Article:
When he led the founding of the first Earth Day in 1970 the population of this nation wasn't seen as such a huge issue. Damage to the natural environment was seen primarily as being attributable to lack of regulation of industry. The 1960's were a time of careless use of DDT and a host of other chemicals and gross contamination practices culminated dramatically in rivers catching on fire and the Love Canal debacle.
The population of the U.S. in 1970 was 203 million. It had doubled from about 100 million in 1915 – a period of just 55 years. That growth of 100 million certainly had had a huge impact on the natural environment of North America. But the future looked hopeful. The 'baby boom' was over and our total fertility rate had dropped rapidly to replacement level of two births per woman. Immigration was at about 250,000 per year (which was the average at that time since the founding of the nation). In 1972 the Rockefeller Commission concluded additional population growth was not in the best interests of the people of the United States.
The landmark environmental legislation of the seventies was remarkable and effective in many ways. But Gaylord Nelson saw its effectiveness eroded by continuing population increase produced by the same Congress as it made changes to immigration laws that produce a quadrupling of legal immigration to more than one million per year plus high levels of illegal immigration.
Unfortunately, we lost Gaylord in 2005. But what would he have said in 2006 with all the publicity about America reaching 300 million souls? There are ample clues in his speeches and writings.
Writing on the 30th anniversary of Earth Day in 2000, here are the priorities as he saw them:
"Population, global warming and sustainability would be my suggestions for the three most urgent environmental challenges… Stabilizing U.S. population is a challenge that could be resolved in a relatively short period resulting in significant economic and environmental benefits. At the current rate of population growth the population of the U.S. will double from 265 million o to some 530 million within the next 65-70 years. If that happens the negative consequences will be substantial if not, indeed, disastrous."
Never one to avoid taking an issue head on, he continued:
"To stabilize our population would require a dramatic reduction in the immigration rate. That is opposed by some who ague we are a nation of immigrants and such reduction would violate our tradition. [I have to note that the nation’s tradition has been a fraction of the level of immigration than is currently authorized and tolerated by Congress.] Others insist such a reduction would be racist because about one fourth of all immigrants come from Mexico; and still others who claim we need the abundant cheap labor that immigration provides.
I don't think there is much merit to any of these arguments. But instead of just waiting until the population doubles and then doubles again, should we not have a national dialogue on the issue and try to reach some consensus that serves the best interests of the nation?”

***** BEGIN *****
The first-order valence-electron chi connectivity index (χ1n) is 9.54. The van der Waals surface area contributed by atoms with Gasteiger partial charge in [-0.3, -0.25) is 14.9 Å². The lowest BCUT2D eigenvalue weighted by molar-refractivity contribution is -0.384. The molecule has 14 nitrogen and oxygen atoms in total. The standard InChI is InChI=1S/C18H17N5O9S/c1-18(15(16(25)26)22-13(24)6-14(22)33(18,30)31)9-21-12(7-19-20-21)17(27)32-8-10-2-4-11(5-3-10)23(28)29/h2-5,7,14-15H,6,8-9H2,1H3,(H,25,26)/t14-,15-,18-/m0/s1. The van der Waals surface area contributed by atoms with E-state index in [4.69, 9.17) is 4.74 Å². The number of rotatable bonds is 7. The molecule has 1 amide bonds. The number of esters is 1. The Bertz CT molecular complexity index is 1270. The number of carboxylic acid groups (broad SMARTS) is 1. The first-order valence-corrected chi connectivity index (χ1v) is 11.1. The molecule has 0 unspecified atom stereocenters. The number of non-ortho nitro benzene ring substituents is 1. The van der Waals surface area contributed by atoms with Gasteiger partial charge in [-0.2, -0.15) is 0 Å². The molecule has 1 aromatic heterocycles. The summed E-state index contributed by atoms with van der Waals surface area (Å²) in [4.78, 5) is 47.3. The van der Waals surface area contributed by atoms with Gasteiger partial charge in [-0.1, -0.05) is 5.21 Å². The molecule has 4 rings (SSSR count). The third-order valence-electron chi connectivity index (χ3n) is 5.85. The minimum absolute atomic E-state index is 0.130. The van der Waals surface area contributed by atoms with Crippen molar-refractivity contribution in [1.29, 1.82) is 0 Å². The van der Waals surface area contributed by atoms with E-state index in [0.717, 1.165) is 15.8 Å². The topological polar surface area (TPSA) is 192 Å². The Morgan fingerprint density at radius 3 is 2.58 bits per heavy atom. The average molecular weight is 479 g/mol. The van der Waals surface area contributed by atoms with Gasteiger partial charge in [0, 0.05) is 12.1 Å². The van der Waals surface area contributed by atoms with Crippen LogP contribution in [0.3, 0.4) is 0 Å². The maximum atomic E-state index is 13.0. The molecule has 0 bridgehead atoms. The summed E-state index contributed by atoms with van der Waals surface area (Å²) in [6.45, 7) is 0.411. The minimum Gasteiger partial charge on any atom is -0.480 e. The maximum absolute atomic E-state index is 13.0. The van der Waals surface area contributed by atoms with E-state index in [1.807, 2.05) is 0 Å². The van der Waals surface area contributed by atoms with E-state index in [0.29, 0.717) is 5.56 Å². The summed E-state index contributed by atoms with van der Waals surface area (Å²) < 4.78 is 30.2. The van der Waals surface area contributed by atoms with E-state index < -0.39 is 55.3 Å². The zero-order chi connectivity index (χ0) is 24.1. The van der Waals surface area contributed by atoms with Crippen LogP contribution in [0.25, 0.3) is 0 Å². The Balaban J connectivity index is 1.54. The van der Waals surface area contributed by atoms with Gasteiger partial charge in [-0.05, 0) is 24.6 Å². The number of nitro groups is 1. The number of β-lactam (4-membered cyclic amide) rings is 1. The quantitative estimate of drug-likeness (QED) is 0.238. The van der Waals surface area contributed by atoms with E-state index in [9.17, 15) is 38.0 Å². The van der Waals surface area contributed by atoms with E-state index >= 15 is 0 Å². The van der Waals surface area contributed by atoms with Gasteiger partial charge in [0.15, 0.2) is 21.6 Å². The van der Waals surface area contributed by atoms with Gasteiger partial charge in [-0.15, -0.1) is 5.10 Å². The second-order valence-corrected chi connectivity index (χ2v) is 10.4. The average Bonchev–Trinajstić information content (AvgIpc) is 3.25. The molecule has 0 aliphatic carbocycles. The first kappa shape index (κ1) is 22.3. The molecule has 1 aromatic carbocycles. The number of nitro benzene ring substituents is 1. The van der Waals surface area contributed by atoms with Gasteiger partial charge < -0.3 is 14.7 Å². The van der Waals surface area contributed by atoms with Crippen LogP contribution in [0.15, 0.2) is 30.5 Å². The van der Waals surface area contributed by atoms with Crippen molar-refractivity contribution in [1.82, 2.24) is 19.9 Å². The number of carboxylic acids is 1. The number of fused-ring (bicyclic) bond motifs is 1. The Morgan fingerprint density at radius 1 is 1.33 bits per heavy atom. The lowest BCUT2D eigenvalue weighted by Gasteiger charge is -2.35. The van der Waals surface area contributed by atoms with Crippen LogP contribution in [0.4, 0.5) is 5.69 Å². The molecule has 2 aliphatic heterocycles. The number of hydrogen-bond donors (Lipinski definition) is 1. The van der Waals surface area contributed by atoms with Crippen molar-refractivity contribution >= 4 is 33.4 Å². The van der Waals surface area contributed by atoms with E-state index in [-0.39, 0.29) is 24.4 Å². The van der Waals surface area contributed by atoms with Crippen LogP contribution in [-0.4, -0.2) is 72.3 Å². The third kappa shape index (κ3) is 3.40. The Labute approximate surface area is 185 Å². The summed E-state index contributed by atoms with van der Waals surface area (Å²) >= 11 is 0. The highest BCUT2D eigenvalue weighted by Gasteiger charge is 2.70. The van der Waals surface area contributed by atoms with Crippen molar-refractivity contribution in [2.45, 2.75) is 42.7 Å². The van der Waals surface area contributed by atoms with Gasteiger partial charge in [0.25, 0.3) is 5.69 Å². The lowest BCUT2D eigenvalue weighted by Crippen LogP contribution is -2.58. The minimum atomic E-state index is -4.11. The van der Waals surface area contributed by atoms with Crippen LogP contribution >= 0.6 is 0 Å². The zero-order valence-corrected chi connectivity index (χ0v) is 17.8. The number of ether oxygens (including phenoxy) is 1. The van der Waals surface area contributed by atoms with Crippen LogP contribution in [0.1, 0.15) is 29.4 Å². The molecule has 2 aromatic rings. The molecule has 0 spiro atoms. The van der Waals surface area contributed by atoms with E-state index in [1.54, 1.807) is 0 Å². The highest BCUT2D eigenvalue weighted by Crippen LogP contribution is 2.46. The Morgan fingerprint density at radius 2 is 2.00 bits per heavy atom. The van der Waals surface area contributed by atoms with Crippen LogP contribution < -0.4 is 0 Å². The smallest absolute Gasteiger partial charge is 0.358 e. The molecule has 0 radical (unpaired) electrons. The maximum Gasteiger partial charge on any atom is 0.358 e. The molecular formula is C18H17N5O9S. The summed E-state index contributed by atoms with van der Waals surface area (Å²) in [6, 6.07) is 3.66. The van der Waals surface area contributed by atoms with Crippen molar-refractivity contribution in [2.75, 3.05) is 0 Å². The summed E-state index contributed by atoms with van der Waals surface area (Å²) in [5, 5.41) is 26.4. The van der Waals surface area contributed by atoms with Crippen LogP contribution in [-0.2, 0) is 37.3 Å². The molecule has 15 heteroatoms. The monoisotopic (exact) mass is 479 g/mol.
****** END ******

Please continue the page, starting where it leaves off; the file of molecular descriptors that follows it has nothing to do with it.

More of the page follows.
Turning to sustainability:
"At his point in history, no nation has managed, either by design or accident, to evolve into a sustainable society, which can be described as “one that meets the needs of the present without compromising the ability of future generations to meet their own needs." We are all pursuing a self-destructive course of fueling our economies by consuming our capital – that is to say, by degrading and depleting our resource base – and counting it on the income side of the ledger. That, obviously, is not a sustainable situation over the long term. The hard fact is that while the population is booming here and round the world, the resource base that sustains the economy is rapidly dwindling. It is not just a problem in faraway lands, it is an urgent, indeed, a critical problem here at home right now. We are talking about deforestation, aquifer depletion, air pollution, water pollution, and depletion of fisheries, urbanization of farmland, soil erosion and much more.”
A year later, he cited U.S. population as the number one issue. Answering an interview question: What is the number one environmental problem facing the earth today?
"If you had to choose just one, it would have to be population… The bigger the population gets, the more serious the problems become… We have to address the population issue. The United Nations, with the U.S. supporting it, took the position in Cairo in 1994 that every country was responsible for stabilizing its own population. It can be done. But in this country, it's phony to say "I'm for the environment but not for limiting immigration…" However, the subject has been driven out of public discussion because everybody is afraid of being called racist if they say they want any limits on immigration."
So what do we think Senator Gaylord Nelson the founder of Earth Day who helped pass the landmark environmental protection legislation of the last century would say about the 300 million Americans mark? Well, something like:
"Men and women of the U.S. Congress, were it not for legislation we passed, we could have, and we should have, stopped at 200 million. Don’t be cowed by the name calling tactics of the cheap labor lobby. The time is past due to put on the brakes and fix the population growth mess we have created."
Bill Elder, ATB Editor